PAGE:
Sept. 23 2014 06:54 AM

Some youth exhibitors don't have dairy backgrounds but still walk away with life lessons.

New Mexico boasts the largest average herd size in the nation (2,307 cows per farm in 2013), so dairy is no stranger to the state. However, a smaller number of large farms means that traditional "farm kids", ones that grow up living and working on their family's farm, are fewer and farther between.

This distance from the farm does not prevent some youth from participating in the dairy project. At the New Mexico State Fair last week, a small but vibrant dairy show took place.

One exhibitor, Karina McCarty (pictured above), did not grow up on a farm; in fact, her family had no real connection to the dairy industry. That didn't stop her 7-year-old self from wanting to show dairy cattle. To fulfill his young daughter's wish, her father Newt made contact with a local dairy farm to borrow some calves so that Karina and her sister could show once they were 4-H age. Those first experiences in the show ring were just what Karina had hoped, and five years later the eighth grader continues to show animals from two dairy farms near their hometown.

Newt doesn't have a dairy background either, but his daughter's passion led him to become a supporter and volunteer at the state fair dairy show.

"Regardless of background, the kids learn life skills," Newt explained. "They learn about raising and caring for animals. They learn people skills, how to work together and how to share equipment."

"The producers are always supportive," he added. "And you don't have to have an ag background . . . people are always willing to help once you get to the show."

One big lesson Karina has realized from showing is that there is always room to improve and grow. "I have learned tons every year, but there's always more to learn."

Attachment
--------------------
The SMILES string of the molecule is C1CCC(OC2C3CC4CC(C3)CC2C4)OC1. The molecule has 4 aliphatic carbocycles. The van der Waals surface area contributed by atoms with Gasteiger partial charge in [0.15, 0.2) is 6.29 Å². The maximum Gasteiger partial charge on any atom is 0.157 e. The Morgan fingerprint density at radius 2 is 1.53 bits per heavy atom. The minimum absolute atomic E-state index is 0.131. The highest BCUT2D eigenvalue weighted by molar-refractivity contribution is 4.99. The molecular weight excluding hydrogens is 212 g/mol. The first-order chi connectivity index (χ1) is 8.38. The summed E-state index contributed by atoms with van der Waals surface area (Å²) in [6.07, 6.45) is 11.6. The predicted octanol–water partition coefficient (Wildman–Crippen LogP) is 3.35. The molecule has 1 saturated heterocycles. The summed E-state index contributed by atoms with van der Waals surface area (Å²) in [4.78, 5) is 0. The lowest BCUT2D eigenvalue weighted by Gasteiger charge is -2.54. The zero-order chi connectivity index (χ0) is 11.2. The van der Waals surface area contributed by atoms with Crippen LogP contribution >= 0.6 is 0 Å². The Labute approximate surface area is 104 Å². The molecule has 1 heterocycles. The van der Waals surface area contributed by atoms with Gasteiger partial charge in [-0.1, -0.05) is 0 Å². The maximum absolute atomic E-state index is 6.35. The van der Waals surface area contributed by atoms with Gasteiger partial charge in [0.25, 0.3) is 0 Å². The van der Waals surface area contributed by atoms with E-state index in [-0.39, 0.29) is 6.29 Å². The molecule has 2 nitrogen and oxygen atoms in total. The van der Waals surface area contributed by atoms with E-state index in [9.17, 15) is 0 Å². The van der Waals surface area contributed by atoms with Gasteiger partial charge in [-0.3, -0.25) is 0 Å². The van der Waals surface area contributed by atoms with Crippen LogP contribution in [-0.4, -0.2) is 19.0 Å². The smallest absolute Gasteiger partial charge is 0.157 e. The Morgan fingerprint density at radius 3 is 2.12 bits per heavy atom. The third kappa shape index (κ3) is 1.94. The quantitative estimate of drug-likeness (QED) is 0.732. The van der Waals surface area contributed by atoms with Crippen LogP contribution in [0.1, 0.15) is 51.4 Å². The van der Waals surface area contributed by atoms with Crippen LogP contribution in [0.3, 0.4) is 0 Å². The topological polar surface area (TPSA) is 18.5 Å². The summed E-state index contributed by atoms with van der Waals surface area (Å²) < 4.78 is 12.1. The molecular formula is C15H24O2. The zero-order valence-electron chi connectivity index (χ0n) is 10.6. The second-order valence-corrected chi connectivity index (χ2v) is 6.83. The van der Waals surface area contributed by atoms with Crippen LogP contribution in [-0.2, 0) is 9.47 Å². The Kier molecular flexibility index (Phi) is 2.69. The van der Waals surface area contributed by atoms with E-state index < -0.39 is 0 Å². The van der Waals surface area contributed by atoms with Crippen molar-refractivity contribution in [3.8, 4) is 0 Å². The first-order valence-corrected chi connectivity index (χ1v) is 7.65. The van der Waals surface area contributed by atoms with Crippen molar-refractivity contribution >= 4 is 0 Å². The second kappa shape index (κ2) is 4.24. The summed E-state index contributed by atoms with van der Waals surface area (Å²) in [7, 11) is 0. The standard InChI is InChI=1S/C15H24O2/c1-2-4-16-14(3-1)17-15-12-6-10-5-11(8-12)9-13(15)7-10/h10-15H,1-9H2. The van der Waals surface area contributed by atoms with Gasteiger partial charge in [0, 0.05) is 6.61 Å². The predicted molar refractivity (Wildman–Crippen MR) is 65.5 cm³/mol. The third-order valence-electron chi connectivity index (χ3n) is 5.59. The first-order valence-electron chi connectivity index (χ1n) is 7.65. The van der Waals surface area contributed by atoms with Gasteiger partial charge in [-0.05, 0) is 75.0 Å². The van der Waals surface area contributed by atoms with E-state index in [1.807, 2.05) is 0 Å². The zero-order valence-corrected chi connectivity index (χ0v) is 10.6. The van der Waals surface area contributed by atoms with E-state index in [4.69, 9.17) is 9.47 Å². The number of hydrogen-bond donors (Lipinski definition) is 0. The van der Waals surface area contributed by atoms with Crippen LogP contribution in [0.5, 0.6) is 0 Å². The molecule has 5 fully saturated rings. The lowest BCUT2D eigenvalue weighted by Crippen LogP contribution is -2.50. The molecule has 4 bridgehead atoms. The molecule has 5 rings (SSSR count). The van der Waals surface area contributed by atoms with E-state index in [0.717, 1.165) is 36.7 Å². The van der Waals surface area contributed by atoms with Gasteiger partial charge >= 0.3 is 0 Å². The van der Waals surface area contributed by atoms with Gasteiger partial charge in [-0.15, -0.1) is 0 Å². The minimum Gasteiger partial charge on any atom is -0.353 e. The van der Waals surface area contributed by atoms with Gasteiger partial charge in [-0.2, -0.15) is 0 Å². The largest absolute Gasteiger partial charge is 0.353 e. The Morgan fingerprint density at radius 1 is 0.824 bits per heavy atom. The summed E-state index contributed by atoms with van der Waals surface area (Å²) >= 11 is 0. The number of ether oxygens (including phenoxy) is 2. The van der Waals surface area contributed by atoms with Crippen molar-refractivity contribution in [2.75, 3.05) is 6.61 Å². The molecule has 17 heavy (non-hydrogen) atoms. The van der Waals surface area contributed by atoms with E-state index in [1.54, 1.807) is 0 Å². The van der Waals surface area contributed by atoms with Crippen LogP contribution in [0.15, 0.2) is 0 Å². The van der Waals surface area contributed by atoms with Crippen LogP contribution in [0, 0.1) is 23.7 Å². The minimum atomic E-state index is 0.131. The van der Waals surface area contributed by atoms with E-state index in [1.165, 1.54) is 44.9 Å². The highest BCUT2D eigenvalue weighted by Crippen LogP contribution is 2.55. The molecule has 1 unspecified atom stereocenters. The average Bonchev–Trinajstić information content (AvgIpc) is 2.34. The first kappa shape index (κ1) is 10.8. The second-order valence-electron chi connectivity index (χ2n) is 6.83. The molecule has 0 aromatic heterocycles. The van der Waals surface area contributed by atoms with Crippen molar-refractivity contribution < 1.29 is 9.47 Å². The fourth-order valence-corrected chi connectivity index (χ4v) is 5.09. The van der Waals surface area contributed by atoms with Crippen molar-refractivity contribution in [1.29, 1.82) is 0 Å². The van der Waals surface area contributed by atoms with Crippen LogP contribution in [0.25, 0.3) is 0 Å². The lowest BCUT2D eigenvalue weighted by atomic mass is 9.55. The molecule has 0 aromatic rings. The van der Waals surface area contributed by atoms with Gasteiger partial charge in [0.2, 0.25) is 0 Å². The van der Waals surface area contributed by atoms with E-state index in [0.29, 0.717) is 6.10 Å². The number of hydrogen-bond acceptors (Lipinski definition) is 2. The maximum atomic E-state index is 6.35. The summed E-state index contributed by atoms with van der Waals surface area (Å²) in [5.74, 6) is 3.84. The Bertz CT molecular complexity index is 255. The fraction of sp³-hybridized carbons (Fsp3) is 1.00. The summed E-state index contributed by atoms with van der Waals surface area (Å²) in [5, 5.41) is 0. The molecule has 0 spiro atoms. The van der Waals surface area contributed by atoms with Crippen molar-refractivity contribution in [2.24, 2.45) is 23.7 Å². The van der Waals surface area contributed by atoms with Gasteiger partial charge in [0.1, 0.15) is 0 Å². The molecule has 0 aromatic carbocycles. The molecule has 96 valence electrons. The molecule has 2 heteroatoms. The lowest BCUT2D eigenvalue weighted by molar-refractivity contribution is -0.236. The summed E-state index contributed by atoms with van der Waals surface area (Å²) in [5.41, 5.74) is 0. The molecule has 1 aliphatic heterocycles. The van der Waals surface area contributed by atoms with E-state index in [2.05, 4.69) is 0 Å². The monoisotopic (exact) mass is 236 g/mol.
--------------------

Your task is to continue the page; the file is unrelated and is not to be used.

Most of the exhibitors are either 4-H or FFA members, but a majority are like Karina and not from farms, Newt said. Adrian Lunsford (pictured above) is an exception as he has some agriculture in his background; his family raises beef cattle.

Adrian got interested in the dairy project because his brother showed. They have worked with a farm in a neighboring town to acquire their animals. Adrian commented on the great opportunity and support the farm provides him, allowing him to come out and select which animals he wants to show, and then giving him help and mentorship on the farm as he works with his animals. A junior in high school, Adrian has his eyes set on law school someday, where he feels some of the skills learned through the dairy project will come in handy.

The New Mexico State Fair dairy exhibitors may not be your typical "farm kids", but they are enjoying the showing experience nonetheless and are no doubt learning some life lessons along the way.

"The show also teaches about competition, the fact that life is not always fair. In some cases, those at the bottom of the class may have worked harder than the winners," Newt noted. "Regardless of placing, the state fair provides a safe environment to learn what to improve for next year."

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The author is an associate editor and covers animal health, dairy housing and equipment, and nutrient management. She grew up on a dairy farm near Plymouth, Wis., and previously served as a University of Wisconsin agricultural extension agent. She received a master's degree from North Carolina State University and a bachelor's from University of Wisconsin-Madison.